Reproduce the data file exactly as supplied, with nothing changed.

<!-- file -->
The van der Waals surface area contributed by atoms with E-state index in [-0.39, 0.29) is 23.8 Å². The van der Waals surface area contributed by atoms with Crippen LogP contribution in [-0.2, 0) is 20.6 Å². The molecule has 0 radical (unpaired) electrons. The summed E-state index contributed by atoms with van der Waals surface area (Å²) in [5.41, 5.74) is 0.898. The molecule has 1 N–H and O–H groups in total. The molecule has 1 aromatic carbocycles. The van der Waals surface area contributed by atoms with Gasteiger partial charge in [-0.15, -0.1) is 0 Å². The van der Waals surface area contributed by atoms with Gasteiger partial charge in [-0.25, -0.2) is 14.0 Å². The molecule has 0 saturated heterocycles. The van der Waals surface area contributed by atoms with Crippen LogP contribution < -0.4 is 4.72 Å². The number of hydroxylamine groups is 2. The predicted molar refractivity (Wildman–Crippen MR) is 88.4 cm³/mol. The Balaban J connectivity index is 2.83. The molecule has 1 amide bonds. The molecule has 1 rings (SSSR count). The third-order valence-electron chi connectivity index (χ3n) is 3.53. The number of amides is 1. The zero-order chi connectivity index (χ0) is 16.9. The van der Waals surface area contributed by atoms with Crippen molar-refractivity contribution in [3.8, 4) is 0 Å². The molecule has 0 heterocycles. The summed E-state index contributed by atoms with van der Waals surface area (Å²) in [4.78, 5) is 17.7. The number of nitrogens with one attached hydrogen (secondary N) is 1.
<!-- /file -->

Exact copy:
The van der Waals surface area contributed by atoms with E-state index in [-0.39, 0.29) is 23.8 Å². The van der Waals surface area contributed by atoms with Crippen LogP contribution in [-0.2, 0) is 20.6 Å². The molecule has 0 radical (unpaired) electrons. The summed E-state index contributed by atoms with van der Waals surface area (Å²) in [5.41, 5.74) is 0.898. The molecule has 1 N–H and O–H groups in total. The molecule has 1 aromatic carbocycles. The van der Waals surface area contributed by atoms with Gasteiger partial charge in [-0.15, -0.1) is 0 Å². The van der Waals surface area contributed by atoms with Gasteiger partial charge in [-0.25, -0.2) is 14.0 Å². The molecule has 0 saturated heterocycles. The van der Waals surface area contributed by atoms with Crippen LogP contribution < -0.4 is 4.72 Å². The number of hydroxylamine groups is 2. The predicted molar refractivity (Wildman–Crippen MR) is 88.4 cm³/mol. The Balaban J connectivity index is 2.83. The molecule has 1 amide bonds. The molecule has 1 rings (SSSR count). The third-order valence-electron chi connectivity index (χ3n) is 3.53. The number of amides is 1. The zero-order chi connectivity index (χ0) is 16.9. The van der Waals surface area contributed by atoms with Crippen molar-refractivity contribution in [3.8, 4) is 0 Å². The molecule has 0 heterocycles. The summed E-state index contributed by atoms with van der Waals surface area (Å²) in [4.78, 5) is 17.7. The number of nitrogens with one attached hydrogen (secondary N) is 1.